In the past, starting a business required a relatively large expenditure on infrastructure. You needed a storefront, or at least some place to set up shop where people could see the company's products or services. You probably needed to consult with a bank for funding or rely on the generosity of friends and family. Reaching your target consumer often involved being in the same geographic location as they. Simply put, it was an onerous process with significant entry barriers.
That's no longer true. Now, incorporating your business can be a straightforward, inexpensive process.
There are no guarantees of success, but what you can ensure is that you have the opportunity to succeed. A domain name, a registered agent fee and an employee identification number represent a tiny fraction of your potential profits. However, in order to realize these sorts of lofty ambitions, it will take a combination of careful planning and hard work.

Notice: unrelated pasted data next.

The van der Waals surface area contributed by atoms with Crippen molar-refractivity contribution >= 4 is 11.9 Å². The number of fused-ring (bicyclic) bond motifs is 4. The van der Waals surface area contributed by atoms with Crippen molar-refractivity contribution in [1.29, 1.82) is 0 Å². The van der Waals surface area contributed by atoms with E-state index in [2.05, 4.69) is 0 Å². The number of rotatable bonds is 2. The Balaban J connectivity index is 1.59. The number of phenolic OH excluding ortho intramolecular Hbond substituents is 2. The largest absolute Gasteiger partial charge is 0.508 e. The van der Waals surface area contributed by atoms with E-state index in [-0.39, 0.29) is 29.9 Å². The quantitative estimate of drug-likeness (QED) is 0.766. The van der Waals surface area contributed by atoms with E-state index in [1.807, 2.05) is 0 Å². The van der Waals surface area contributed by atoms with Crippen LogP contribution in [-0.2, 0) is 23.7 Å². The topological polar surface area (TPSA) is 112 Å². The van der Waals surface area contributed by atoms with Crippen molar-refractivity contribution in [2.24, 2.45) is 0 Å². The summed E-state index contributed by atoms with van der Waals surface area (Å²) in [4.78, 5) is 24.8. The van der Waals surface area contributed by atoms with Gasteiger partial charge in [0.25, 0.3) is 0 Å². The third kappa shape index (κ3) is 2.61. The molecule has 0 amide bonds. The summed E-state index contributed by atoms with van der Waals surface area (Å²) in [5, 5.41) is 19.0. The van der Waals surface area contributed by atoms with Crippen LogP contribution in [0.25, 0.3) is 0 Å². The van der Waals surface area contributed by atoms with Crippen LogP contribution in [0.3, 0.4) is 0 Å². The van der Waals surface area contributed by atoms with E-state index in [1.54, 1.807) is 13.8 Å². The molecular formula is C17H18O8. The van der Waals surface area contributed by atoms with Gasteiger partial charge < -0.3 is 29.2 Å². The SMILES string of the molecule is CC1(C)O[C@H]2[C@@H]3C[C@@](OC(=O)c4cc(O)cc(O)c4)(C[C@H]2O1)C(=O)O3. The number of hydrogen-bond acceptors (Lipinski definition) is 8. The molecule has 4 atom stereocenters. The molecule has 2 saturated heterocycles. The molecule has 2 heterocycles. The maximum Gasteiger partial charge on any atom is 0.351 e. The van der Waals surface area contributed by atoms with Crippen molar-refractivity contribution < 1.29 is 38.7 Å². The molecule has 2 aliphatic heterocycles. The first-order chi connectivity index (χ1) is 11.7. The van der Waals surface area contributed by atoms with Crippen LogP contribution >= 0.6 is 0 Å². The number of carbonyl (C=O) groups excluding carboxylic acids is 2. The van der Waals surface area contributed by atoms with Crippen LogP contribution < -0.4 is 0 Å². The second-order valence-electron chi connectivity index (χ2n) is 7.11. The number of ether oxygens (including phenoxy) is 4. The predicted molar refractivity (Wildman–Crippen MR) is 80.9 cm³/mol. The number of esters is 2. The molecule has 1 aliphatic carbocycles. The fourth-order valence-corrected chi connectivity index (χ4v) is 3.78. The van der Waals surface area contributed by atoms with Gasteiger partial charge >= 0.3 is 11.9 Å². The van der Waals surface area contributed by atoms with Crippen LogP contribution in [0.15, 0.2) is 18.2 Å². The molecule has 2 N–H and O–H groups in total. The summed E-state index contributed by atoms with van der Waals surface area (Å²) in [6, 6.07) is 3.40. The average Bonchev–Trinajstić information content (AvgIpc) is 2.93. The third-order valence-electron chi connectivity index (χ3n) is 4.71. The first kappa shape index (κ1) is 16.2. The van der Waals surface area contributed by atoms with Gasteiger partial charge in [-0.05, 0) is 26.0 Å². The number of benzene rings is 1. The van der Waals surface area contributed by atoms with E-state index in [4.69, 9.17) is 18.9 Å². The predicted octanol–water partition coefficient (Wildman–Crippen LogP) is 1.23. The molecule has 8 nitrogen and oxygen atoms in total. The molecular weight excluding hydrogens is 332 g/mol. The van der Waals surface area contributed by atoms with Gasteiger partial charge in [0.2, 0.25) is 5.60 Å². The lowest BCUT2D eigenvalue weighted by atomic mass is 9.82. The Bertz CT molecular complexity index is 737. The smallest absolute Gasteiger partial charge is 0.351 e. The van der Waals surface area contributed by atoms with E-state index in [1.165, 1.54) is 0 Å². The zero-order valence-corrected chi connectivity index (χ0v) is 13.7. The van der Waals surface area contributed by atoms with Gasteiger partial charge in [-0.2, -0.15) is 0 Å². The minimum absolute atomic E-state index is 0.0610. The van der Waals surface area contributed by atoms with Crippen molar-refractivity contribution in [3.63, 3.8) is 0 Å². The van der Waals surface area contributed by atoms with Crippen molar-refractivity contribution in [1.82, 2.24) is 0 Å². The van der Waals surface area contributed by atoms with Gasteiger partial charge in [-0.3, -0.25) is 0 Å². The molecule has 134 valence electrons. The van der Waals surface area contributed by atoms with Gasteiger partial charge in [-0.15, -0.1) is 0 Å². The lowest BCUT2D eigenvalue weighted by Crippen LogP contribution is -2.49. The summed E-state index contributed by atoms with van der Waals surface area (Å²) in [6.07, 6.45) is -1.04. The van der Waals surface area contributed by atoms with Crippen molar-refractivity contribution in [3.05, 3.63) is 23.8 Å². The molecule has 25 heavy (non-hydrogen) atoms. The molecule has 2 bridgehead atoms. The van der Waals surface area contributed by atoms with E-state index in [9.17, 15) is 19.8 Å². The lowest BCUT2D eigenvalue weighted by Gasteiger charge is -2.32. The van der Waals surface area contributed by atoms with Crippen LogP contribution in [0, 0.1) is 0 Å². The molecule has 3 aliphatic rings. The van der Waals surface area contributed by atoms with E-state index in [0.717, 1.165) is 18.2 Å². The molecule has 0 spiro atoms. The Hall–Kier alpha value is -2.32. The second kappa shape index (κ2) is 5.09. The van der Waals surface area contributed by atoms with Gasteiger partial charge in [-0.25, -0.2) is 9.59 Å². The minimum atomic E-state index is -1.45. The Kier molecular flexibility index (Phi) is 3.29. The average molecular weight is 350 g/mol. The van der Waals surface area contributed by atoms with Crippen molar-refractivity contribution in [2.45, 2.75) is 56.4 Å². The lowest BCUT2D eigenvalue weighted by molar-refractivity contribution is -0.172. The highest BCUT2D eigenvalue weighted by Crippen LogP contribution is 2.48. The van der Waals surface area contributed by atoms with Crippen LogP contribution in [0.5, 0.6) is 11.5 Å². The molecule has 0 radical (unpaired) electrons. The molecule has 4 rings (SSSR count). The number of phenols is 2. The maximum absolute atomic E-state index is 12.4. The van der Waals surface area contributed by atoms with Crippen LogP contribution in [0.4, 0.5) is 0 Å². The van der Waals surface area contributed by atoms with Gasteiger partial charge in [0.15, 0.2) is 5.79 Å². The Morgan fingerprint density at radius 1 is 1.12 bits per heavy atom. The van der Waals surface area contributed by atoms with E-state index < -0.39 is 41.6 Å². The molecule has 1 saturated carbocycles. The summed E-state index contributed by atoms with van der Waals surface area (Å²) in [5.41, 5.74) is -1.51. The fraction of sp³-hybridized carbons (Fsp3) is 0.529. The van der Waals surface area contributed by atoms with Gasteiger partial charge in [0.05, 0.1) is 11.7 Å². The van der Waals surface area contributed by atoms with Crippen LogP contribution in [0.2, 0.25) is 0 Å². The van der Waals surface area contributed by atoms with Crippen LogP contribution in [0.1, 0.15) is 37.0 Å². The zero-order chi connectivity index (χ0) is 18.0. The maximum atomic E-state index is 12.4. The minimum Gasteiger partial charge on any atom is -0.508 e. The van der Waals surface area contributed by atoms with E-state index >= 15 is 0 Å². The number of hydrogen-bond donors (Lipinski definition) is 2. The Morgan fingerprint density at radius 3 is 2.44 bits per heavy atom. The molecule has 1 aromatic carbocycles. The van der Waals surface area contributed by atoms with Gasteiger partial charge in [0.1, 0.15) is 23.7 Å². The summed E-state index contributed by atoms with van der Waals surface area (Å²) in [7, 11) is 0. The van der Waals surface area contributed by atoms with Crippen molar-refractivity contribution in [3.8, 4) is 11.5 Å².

It starts with an idea. If yours is too general to start with (say, "I want to make textbooks less expensive"), figure out the concrete service you will provide to make that happen. Analyze the target market and competitors, and then formulate an action plan.
You'll also need to get the word out. Be willing to talk about your idea, and be passionate about your venture, but don't resort to spam. Instead, tell people a compelling story that adds value to their lives. Not only will they be more likely to retell that story, you may find that they are eager to help out.
Waiting is doing a disservice to yourself. It's impossible to succeed without starting, and the longer you delay, the more time there is for somebody to come up with a product or idea that renders yours obsolete.